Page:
Origins of the Catholic Church in Australia.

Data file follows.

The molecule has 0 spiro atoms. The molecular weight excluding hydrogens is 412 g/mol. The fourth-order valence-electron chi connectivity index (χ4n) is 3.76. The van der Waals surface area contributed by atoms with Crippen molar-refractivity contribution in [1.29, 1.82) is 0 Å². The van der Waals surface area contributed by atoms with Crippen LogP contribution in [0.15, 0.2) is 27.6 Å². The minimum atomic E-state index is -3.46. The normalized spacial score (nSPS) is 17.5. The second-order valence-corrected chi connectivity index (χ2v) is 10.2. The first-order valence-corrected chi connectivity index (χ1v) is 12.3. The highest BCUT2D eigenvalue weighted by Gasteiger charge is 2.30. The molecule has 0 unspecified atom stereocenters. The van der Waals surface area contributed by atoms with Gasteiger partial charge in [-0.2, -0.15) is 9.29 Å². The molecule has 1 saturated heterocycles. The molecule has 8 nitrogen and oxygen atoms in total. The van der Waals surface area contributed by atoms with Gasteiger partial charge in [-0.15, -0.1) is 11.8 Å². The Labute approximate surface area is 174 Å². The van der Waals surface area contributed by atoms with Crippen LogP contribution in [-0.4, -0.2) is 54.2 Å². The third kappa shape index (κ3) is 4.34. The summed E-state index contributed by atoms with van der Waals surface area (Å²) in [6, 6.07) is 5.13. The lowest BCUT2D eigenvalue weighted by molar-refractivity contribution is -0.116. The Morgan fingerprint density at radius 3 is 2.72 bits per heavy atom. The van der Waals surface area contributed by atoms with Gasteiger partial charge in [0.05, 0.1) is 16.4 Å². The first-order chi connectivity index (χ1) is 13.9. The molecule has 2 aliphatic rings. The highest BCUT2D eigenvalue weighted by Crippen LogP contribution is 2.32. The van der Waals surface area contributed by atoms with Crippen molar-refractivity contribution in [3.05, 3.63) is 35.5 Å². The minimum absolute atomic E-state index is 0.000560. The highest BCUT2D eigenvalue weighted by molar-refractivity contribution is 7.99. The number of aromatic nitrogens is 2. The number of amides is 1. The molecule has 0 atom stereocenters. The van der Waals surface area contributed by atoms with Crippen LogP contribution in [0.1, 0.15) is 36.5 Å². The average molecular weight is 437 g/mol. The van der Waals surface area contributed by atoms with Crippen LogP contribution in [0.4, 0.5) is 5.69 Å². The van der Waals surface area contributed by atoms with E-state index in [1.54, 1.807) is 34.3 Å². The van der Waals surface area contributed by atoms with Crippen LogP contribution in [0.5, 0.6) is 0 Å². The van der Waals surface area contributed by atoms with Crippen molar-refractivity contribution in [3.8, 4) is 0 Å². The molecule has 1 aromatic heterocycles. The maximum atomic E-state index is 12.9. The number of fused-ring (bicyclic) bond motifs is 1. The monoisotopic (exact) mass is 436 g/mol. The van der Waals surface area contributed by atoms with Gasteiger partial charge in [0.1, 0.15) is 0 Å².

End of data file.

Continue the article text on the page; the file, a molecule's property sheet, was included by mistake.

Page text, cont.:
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Origins of the Catholic Church in Australia. The first Catholics to come along to Australia, were amongst the first convicts to step foot on the shores of Port Jackson in Sydney. These Catholics were Irish in origin, and brought Catholicism to Australia, although Anglican Ministers were trying to stop the spread of Catholicism in Great Britain and her colonies. Most of the Irish who came here came here because of the British persecution of Irish Nationalists. The first obstacle to Catholicism spreading came with the Passing of the so called, White Australia Act, 1903 which prohibited those with of non-white colour from successfully settling in Australia. After World War II, there then came a relaxing of the immigration prohibitions, the Federal Government under Prime Minister Menzies and Prime Minister Chiefly opened Australia’s doors to immigrants of European origin, which brought over 1 million Catholics in a short period of time. This period brought dramatic change to the Australian Catholic Church. The Church was not the centre of life as it was in Asia or in Europe. The separation of Church and State was clear, and the Church had nearly no influence in Politics. Australian Catholics focused on saints of Irish and English origin, while these saints held nearly no influence in other nations. Catholic Practices Prior to 1962. The Catholic Church prior to 1962 was very different to what it is today. Most things were practiced differently, such as mass, churches, and catholic participation in the church. This all changed when in 1962 the pope at the time called a council that would forever change the church. Before this council, the way a church building would have been set out was very different. A church built prior to 1962 would have been built as if it were a large cross if you were to look at it from the sky. Also, pre-1962, a Catholic Mass was very different. In a catholic mass prior to 1962, a priest would speak to the congregation in Ecclesiastical Latin and it was not practiced in the local languages. The people were not encouraged to participate. Practices such as Benediction, Novenas, and Rosary were practiced by the family as a whole. Benediction was on Friday nights where the whole family would attend. The novenas would be attended by children prior to important schooling events (held by the school itself) and the rosary was a family ac... ... middle of paper ... ...of the clergy, almost always condemning the laity to hell for even the most minor things. Once, the relationship between us and the clergy was rather formal, as many of the religious felt they were superior that us. This all changed after Vatican II as it liberated the church. The changes made by Vatican II were essential, as society was becoming more liberal, and religion was becoming increasingly irrelevant with its old and conservative ways of practicing Catholicism. Without Vatican II, almost certainly the Church would have lost its appeal to the increasingly liberal societies of the late 60s, 70s, 80s, 90s and now. Vatican II stopped the Catholic Church from becoming an irrelevant part of our society, and now is stronger than ever. But, many Catholics, and Christians believe it is time for further reform as the undirected youth of today strays from the church. Bibliography Sheets: Church Council The Second Vatican Council The First Vatican Council Camille’s Story Everyday Life before Vatican II Books To Know, Worship and love, Rev. P.J. Elliot, James Goold House Publications, 2002, East Melbourne. (Chapters 2- 4) Video: Brides of Christ, Australian Broadcast Corporation

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